True is the first novel in New York Times best selling author Erin McCarthy's NA True Believers series, which has been available in Australia for a little while now. It is also a book that stayed on my to-read pile for a very long time and was almost culled without being read. The cull would have been for a good reason--the blurb simply did not appeal and I believe that life is too short to waste reading and reviewing books that I cannot feel some level of enthusiasm for.  A book where a naive young woman's best friends feel the urge to rescue her socially by paying a bad boy to take her virginity did not appeal to me and think the world will survive without hearing an emotional response from me on the topic, thinly disguised as an online book review. 

But for one reason or another, while I was recovering from a severe bout of the flu, I decided to pick my copy of the novel up. And, honestly, it really was not that bad. The novel itself is a sweet romance about a socially awkward (but kind) girl who meets an boy who may be from the wrong side of the tracks but still has a good heart. The pair overcome some obstacles and fall in love. The whole virginity thing plays out more like a misunderstanding from a poorly written sitcom and it plays out in a few pages and all it really does is detract from an otherwise sweet, simple and occasionally sexy plot. It is difficult for me to give this one much analysis, as there isn't much to work with, but if you want an escapist romance with young characters and lots of 'firsts' this one may be worth giving a chance.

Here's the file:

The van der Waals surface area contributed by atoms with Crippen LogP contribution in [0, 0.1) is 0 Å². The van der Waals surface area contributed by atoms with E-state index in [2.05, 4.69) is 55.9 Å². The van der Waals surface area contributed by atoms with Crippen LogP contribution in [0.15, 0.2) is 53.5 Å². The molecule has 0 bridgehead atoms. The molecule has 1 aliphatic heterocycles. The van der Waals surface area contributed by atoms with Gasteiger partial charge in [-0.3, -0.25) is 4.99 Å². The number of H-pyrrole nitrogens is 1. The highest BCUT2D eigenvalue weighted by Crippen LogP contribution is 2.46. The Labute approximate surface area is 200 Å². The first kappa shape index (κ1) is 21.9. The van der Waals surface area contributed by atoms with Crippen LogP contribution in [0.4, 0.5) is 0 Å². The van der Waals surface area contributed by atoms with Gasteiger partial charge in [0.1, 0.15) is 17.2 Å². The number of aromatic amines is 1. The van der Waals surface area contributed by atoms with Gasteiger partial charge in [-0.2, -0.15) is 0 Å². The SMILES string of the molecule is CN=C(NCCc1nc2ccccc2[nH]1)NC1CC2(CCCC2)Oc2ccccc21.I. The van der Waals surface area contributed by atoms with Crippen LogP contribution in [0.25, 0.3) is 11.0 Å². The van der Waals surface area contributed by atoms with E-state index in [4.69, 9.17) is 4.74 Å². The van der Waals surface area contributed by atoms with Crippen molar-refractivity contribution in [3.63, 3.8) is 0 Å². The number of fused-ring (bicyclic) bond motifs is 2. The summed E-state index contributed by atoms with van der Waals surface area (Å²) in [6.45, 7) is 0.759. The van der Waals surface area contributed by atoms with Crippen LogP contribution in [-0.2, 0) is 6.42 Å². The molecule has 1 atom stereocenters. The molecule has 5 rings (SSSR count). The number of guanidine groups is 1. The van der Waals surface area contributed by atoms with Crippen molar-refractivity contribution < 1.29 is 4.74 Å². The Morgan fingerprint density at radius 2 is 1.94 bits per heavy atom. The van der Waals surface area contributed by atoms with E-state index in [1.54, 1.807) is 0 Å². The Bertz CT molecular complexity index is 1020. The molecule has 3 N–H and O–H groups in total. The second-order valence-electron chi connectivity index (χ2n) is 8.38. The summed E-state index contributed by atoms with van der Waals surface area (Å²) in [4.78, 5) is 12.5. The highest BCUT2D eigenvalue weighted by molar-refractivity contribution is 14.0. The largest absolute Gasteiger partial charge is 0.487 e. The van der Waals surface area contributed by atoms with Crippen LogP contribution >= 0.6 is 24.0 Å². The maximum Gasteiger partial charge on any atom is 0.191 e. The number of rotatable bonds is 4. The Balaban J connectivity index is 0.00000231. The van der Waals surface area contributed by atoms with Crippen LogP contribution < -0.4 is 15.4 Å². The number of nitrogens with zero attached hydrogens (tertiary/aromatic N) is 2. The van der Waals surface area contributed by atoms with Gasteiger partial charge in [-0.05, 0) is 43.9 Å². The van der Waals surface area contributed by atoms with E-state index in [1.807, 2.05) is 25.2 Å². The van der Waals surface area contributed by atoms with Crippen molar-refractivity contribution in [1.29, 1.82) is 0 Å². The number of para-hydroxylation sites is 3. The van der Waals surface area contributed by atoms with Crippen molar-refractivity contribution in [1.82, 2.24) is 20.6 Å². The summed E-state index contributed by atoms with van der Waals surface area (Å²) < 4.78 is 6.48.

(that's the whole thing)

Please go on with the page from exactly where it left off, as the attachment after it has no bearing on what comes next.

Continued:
Thursday, 28 August 2014

Review: Golden Boys by Sonya Harnett

Sonya Harnett's latest release is a quietly menacing tale, telling the story of a group of working class kids and one very charismatic, but not-quite-nice adult. Set in an unnamed Australian suburb during the 1970s, we meet the Kiley's, a large, working class Catholic family and the Jenson's--a new family in town with a dad who comes across as slippery, but quite charismatic. Rounding out the Kiley and Jenson kids--Freya, Declan and Syd Kiley (and their younger siblings,) and Colt and Bastin Jenson is Garrick and Avery. Garrick is the bully among the kids, while Avery is a bit of a victim. A neglected child who has been sent to live with his grandparents, no one seems to look out for him. Until he is befriended by Rex Jenson.